You’ve said that you see this movie as one of the only happy endings in your repertoire. How do you see it as happy, her lighting her apartment on fire — and why make a happy ending now?
Because I felt a huge empathy with the character. The words of Cocteau, they’re very precise in the pain that she’s feeling. But this is a closed cycle, that pain. So that was the key in not making this woman so submissive, like she is in Cocteau. It was a moral necessity for me to give her a way out. Also, the character of her dog is more important in my version than in the [Roberto] Rossellini version, in which the dog only appears in one frame. I wanted to underline that they were two live beings, a dog and a woman, who were abandoned. And both of them are in the same state of mourning. I was inspired by the dog at the last minute.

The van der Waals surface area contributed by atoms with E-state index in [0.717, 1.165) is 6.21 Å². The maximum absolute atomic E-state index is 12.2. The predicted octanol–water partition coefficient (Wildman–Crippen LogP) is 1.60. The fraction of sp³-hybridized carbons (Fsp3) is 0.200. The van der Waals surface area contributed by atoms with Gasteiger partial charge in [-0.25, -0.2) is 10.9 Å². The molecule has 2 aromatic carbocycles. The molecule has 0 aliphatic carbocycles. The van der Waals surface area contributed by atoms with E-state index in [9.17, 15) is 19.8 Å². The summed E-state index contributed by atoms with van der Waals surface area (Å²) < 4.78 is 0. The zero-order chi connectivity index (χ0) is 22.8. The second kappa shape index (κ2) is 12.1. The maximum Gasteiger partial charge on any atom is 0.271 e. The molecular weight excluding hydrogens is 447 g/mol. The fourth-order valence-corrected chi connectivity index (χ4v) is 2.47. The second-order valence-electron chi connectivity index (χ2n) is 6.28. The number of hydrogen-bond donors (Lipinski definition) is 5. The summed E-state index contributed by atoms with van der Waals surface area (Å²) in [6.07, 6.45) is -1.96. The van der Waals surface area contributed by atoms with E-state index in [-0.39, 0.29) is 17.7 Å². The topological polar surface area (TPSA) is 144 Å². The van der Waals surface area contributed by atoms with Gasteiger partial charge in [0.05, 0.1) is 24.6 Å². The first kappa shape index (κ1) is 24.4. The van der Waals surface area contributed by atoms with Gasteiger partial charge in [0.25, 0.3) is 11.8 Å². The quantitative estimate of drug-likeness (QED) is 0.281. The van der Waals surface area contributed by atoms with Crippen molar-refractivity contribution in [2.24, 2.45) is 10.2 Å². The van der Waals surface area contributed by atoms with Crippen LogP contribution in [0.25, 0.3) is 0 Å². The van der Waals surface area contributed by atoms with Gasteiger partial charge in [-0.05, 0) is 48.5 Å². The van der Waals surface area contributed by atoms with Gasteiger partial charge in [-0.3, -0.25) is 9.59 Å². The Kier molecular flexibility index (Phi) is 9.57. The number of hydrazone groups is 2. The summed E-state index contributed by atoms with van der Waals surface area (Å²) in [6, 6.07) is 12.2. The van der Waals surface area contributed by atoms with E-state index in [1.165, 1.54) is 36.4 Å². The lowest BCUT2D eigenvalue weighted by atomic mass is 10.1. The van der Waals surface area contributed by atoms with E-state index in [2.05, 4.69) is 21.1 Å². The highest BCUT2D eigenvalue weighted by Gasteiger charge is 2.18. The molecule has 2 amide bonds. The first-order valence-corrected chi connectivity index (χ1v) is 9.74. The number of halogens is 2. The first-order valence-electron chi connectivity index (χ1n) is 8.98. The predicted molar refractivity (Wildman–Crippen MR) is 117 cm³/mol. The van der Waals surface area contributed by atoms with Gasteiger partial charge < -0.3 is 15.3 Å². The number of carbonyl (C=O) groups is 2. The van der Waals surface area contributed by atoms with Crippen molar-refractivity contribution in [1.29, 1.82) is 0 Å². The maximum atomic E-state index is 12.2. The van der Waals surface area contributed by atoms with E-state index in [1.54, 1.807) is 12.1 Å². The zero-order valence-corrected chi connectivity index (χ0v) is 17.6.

After she [lights the house on fire], the firefighters have to come into the set, and the dog was nervous. The idea that she goes out with the dog, that all came to me at that moment. I sat down on the set and wrote straightaway, in one go, the very last conversation with Tilda and the dog, when she says, “You know, you better get used to this. We’re all alone, I’m your mistress now. Both of us are grieving and mourning the loss we had.” We have no idea what will happen to her once that sequence is over, but what I do is break away from the closed circle of Cocteau’s monologue. Because I’m a writer and director, I felt the compulsion to liberate her. I’m opening up possibilities for her. There’s hope for her. She’s no longer stuck on this man that’s left her. What will her life be like? We don’t know. But we can imagine that because of the character that she is, it’s going to be a lot of fun.